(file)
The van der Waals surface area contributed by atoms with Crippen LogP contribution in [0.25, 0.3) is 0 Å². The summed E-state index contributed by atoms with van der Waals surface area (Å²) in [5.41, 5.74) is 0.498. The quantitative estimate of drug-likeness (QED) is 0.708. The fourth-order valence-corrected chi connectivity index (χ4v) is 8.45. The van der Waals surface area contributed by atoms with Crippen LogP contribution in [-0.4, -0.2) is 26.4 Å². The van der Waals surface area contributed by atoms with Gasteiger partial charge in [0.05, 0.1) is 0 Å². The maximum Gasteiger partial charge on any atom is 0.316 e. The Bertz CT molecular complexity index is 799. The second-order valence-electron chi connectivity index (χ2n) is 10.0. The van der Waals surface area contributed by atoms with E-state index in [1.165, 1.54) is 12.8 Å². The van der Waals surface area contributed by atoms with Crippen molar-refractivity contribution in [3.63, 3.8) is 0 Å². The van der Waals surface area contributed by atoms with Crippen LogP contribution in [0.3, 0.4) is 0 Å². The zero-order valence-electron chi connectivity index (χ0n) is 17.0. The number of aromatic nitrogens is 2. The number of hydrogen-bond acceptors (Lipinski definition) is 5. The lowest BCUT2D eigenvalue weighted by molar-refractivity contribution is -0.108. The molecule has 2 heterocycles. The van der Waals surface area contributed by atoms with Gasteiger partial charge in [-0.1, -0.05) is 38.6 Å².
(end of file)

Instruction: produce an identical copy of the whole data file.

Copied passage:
The van der Waals surface area contributed by atoms with Crippen LogP contribution in [0.25, 0.3) is 0 Å². The summed E-state index contributed by atoms with van der Waals surface area (Å²) in [5.41, 5.74) is 0.498. The quantitative estimate of drug-likeness (QED) is 0.708. The fourth-order valence-corrected chi connectivity index (χ4v) is 8.45. The van der Waals surface area contributed by atoms with Crippen LogP contribution in [-0.4, -0.2) is 26.4 Å². The van der Waals surface area contributed by atoms with Gasteiger partial charge in [0.05, 0.1) is 0 Å². The maximum Gasteiger partial charge on any atom is 0.316 e. The Bertz CT molecular complexity index is 799. The second-order valence-electron chi connectivity index (χ2n) is 10.0. The van der Waals surface area contributed by atoms with E-state index in [1.165, 1.54) is 12.8 Å². The van der Waals surface area contributed by atoms with Crippen molar-refractivity contribution in [3.63, 3.8) is 0 Å². The van der Waals surface area contributed by atoms with Crippen LogP contribution in [0.3, 0.4) is 0 Å². The zero-order valence-electron chi connectivity index (χ0n) is 17.0. The number of aromatic nitrogens is 2. The number of hydrogen-bond acceptors (Lipinski definition) is 5. The lowest BCUT2D eigenvalue weighted by molar-refractivity contribution is -0.108. The molecule has 2 heterocycles. The van der Waals surface area contributed by atoms with Gasteiger partial charge in [-0.1, -0.05) is 38.6 Å².